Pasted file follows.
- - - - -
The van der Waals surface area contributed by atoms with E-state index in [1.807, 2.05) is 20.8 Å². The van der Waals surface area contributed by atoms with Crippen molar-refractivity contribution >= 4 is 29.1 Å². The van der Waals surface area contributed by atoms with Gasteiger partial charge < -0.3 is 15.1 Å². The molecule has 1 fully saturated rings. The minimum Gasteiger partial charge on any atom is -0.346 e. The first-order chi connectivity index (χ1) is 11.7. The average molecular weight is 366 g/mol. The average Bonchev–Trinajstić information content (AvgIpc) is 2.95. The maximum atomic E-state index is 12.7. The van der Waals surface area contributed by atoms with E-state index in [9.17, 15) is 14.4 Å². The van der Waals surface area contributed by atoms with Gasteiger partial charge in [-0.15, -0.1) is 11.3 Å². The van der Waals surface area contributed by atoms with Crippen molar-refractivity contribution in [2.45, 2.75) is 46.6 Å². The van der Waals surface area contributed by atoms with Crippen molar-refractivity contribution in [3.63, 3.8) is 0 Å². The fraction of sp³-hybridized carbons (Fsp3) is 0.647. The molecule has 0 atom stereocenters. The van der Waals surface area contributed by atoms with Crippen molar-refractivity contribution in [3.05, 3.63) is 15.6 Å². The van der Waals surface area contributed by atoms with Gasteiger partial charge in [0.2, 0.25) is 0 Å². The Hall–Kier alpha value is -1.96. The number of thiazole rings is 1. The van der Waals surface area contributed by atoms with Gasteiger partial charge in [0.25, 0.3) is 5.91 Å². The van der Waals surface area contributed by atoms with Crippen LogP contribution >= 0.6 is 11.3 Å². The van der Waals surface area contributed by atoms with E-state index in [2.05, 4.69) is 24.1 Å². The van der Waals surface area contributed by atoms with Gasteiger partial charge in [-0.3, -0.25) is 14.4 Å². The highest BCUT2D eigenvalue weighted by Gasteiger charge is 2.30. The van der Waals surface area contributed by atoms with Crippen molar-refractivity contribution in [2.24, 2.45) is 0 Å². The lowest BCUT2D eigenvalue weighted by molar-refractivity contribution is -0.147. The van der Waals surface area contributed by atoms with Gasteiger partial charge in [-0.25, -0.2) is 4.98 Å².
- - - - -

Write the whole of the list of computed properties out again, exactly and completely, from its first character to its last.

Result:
The van der Waals surface area contributed by atoms with E-state index in [1.807, 2.05) is 20.8 Å². The van der Waals surface area contributed by atoms with Crippen molar-refractivity contribution >= 4 is 29.1 Å². The van der Waals surface area contributed by atoms with Gasteiger partial charge < -0.3 is 15.1 Å². The molecule has 1 fully saturated rings. The minimum Gasteiger partial charge on any atom is -0.346 e. The first-order chi connectivity index (χ1) is 11.7. The average molecular weight is 366 g/mol. The average Bonchev–Trinajstić information content (AvgIpc) is 2.95. The maximum atomic E-state index is 12.7. The van der Waals surface area contributed by atoms with E-state index in [9.17, 15) is 14.4 Å². The van der Waals surface area contributed by atoms with Gasteiger partial charge in [-0.15, -0.1) is 11.3 Å². The van der Waals surface area contributed by atoms with Crippen molar-refractivity contribution in [2.45, 2.75) is 46.6 Å². The van der Waals surface area contributed by atoms with Crippen molar-refractivity contribution in [3.63, 3.8) is 0 Å². The fraction of sp³-hybridized carbons (Fsp3) is 0.647. The molecule has 0 atom stereocenters. The van der Waals surface area contributed by atoms with Crippen molar-refractivity contribution in [3.05, 3.63) is 15.6 Å². The van der Waals surface area contributed by atoms with Gasteiger partial charge in [0.2, 0.25) is 0 Å². The Hall–Kier alpha value is -1.96. The number of thiazole rings is 1. The van der Waals surface area contributed by atoms with Gasteiger partial charge in [0.25, 0.3) is 5.91 Å². The van der Waals surface area contributed by atoms with Crippen LogP contribution >= 0.6 is 11.3 Å². The van der Waals surface area contributed by atoms with E-state index in [2.05, 4.69) is 24.1 Å². The van der Waals surface area contributed by atoms with Gasteiger partial charge in [-0.3, -0.25) is 14.4 Å². The highest BCUT2D eigenvalue weighted by Gasteiger charge is 2.30. The van der Waals surface area contributed by atoms with Crippen molar-refractivity contribution in [2.24, 2.45) is 0 Å². The lowest BCUT2D eigenvalue weighted by molar-refractivity contribution is -0.147. The van der Waals surface area contributed by atoms with Gasteiger partial charge in [-0.25, -0.2) is 4.98 Å².